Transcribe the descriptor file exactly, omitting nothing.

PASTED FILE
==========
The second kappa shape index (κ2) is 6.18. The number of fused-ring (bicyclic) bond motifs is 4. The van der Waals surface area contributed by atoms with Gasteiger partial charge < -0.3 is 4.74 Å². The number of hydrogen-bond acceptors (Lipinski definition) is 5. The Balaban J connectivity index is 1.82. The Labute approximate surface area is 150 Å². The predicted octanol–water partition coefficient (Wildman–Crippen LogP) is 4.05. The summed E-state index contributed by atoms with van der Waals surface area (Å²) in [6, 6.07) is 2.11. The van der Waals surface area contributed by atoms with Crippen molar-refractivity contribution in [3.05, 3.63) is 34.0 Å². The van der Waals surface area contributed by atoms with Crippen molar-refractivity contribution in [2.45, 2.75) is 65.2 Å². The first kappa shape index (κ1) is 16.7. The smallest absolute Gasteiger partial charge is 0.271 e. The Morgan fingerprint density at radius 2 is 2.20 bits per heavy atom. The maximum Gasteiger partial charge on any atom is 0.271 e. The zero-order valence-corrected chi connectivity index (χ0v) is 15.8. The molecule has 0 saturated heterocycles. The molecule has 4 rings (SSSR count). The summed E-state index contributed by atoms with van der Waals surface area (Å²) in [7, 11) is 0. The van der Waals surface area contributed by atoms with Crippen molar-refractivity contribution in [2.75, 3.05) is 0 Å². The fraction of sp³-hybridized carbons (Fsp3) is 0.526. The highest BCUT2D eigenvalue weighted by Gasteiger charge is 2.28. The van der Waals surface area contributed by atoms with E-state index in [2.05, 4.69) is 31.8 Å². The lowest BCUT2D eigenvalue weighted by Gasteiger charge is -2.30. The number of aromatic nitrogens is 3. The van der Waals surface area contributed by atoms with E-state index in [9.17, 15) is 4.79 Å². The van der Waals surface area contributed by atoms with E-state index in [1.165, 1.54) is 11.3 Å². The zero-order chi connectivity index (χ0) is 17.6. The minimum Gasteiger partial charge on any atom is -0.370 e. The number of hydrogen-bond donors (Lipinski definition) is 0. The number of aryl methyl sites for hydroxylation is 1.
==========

The second kappa shape index (κ2) is 6.18. The number of fused-ring (bicyclic) bond motifs is 4. The van der Waals surface area contributed by atoms with Gasteiger partial charge < -0.3 is 4.74 Å². The number of hydrogen-bond acceptors (Lipinski definition) is 5. The Balaban J connectivity index is 1.82. The Labute approximate surface area is 150 Å². The predicted octanol–water partition coefficient (Wildman–Crippen LogP) is 4.05. The summed E-state index contributed by atoms with van der Waals surface area (Å²) in [6, 6.07) is 2.11. The van der Waals surface area contributed by atoms with Crippen molar-refractivity contribution in [3.05, 3.63) is 34.0 Å². The van der Waals surface area contributed by atoms with Crippen molar-refractivity contribution in [2.45, 2.75) is 65.2 Å². The first kappa shape index (κ1) is 16.7. The smallest absolute Gasteiger partial charge is 0.271 e. The Morgan fingerprint density at radius 2 is 2.20 bits per heavy atom. The maximum Gasteiger partial charge on any atom is 0.271 e. The zero-order valence-corrected chi connectivity index (χ0v) is 15.8. The molecule has 0 saturated heterocycles. The molecule has 4 rings (SSSR count). The summed E-state index contributed by atoms with van der Waals surface area (Å²) in [7, 11) is 0. The van der Waals surface area contributed by atoms with Crippen molar-refractivity contribution in [2.75, 3.05) is 0 Å². The fraction of sp³-hybridized carbons (Fsp3) is 0.526. The highest BCUT2D eigenvalue weighted by Gasteiger charge is 2.28. The van der Waals surface area contributed by atoms with E-state index in [2.05, 4.69) is 31.8 Å². The lowest BCUT2D eigenvalue weighted by Gasteiger charge is -2.30. The number of aromatic nitrogens is 3. The van der Waals surface area contributed by atoms with E-state index in [9.17, 15) is 4.79 Å². The van der Waals surface area contributed by atoms with E-state index in [1.165, 1.54) is 11.3 Å². The zero-order chi connectivity index (χ0) is 17.6. The minimum Gasteiger partial charge on any atom is -0.370 e. The number of hydrogen-bond donors (Lipinski definition) is 0. The number of aryl methyl sites for hydroxylation is 1.